Gail Simmons, our Oxford expert, gives advice on the best things to see, do and visit in the city.
For many first-time visitors, Oxford means the university. The atmospheric, golden-stone colleges, clustered around medieval streets, are irresistible, and most travellers will want to peek inside at least one. The charm of college-hopping in Oxford is that each has its own special character – only apparent once you’re inside – from the grandeur of Christ Church and Magdalen to the cosy intimacy of Corpus Christi.Attractions abound In Oxford - and they're all within easy reach Credit: ALAMY
Most are open to visitors at varying hours and charges. The recently refurbished Ashmolean Museum of Art and Archaeology, Britain’s oldest public museum, is another draw, as is the University Museum, which houses the Pitt Rivers Museum, with its collection of extraordinary finds from around the world.
These days it’s not just Oxford’s old favourites that are worth a visit but some newer attractions, many of them learning-related, also aimed at a younger crowd. Some of Oxford’s very finest attractions are its open spaces – parks, gardens and rivers, which are just as worth visiting as its buildings and museums.
Christ Church College
If you visit just one college it must be aristocratic Christ Church, or “the House”, as it’s known. It’s more like a country house than an educational establishment, with the porters (or “bulldogs”) still sporting bowler hats. Scenes from Brideshead Revisited and Harry Potter were filmed here, and it’s where Lewis Carroll, the author ofAlice in Wonderland, taught mathematics. Its chapel is the city’s cathedral, which opens to residents and visitors for evensong at 6pm every evening – a magical experience, especially in winter.Christ Church is arguably Oxford's most impressive college Credit: AP/FOTOLIA
Address: St. Aldates
Contact: 50; chch.ox.ac.uk
Prices: admission charges vary, though the chapel (Oxford’s cathedral) is usually free to members of Oxford diocese and visitors to evensong
Opening times: visitors are welcomed throughout the year (closed on Christmas Day). The Hall is often closed between 11.40am and 2.30pm and the Cathedral closes for choir practice every day at 4.45pm
Pitt Rivers Museum
Lieutenant-General Augustus Henry Lane Fox Pitt Rivers was an anthropologist who collected more than 20, 000 objects of scientific and cultural interest when he was posted around the British Empire. These are now housed in the Pitt Rivers Museum, a part of the University Museum crammed full of weird and wonderful knick-knacks from around the globe. Ethnic masks, items of clothing, musical instruments and jewellery are arranged by type rather than geographical area. The shrunken human heads, mummies and trophy scalps are spooky hits with children.Pitt Rivers Museum is crammed full of weird and wonderful artifacts Credit: ALAMY
Address: South Parks Road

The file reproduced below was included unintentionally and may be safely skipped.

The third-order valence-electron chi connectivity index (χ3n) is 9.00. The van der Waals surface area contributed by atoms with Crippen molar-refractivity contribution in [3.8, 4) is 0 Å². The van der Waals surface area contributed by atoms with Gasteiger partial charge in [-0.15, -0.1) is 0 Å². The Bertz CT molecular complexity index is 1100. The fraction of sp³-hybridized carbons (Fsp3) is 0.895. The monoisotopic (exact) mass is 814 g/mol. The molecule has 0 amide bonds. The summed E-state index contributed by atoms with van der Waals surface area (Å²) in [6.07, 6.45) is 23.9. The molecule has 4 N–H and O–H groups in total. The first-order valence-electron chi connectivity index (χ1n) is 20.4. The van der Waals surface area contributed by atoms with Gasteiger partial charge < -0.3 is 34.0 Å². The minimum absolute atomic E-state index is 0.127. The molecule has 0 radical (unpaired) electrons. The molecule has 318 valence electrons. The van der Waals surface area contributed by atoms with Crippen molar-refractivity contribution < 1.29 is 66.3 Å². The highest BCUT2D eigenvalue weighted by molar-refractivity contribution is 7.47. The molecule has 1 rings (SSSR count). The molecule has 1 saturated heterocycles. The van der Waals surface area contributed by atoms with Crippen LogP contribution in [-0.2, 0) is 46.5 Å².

Contact: 27; prm.ox.ac.uk
Prices: admission free
Opening times: Tues–Sun 10am-4.30pm (and bank holiday Mons); Mon 12-4.30pm
This cobbled square is the heart of the university, formed by a trio of great architectural gems: the medieval University Church of St Mary the Virgin, the 15th-century Bodleian Library and the Palladian-style Radcliffe Camera. You can visit the ground floor of the Bodleian (known as the Divinity School), with its intricate rib vaulting; St Mary’s is open to the public, with its magnificent view from the tower of college quadrangles and dreaming spires.The Palladian-style Radcliffe Camera dominates Radcliffe Square Credit: AP/FOTOLIA
Down the appropriately named Rose Lane, just off the High Street, Britain’s oldest botanic garden is a haven of stone-walled peace in the heart of the busy city centre. The emphasis in the formal gardens is on traditional herbal remedies and their use in modern medicine, while the heated greenhouses are a great refuge on chilly days.Oxford's Botanic Garden is the oldest of its kind in Britain Credit: AP/FOTOLIA
Address: Rose Lane
Contact: 90; botanic-garden.ox.ac.uk
Opening times: variable opening throughout the year – check website for details
Prices: admission is £4.50 (also gives entry on the same day to Harcourt Arboretum, six miles south of Oxford)
The best way to see Oxford is on foot. If you don’t have the time to find your own way round the second best way is to join a group guided by someone who knows its quiet cobbled back streets, narrow alleyways and secret corners. Several organisations offer this service, from professional outfits to student guides who’ll also give you an insight into university life. Oxford Official Guided Walking Tours are led by guides and include an Inspector Morse tour, cost from £9 and begin outside the Tourist Information Centre in Broad Street (book in advance as groups sizes are limited: 37).
Oxbridge Tours (70; oxbridgetours.com) is a social enterprise run by students and offering cultural walking tours. With its guides all Oxford undergraduates or postgraduates, it’s a chance to get an insider’s view on student life in Oxford (there’s a Cambridge version too). Daily tours depart from outside Balliol College on Broad Street, or you can also book a private tour.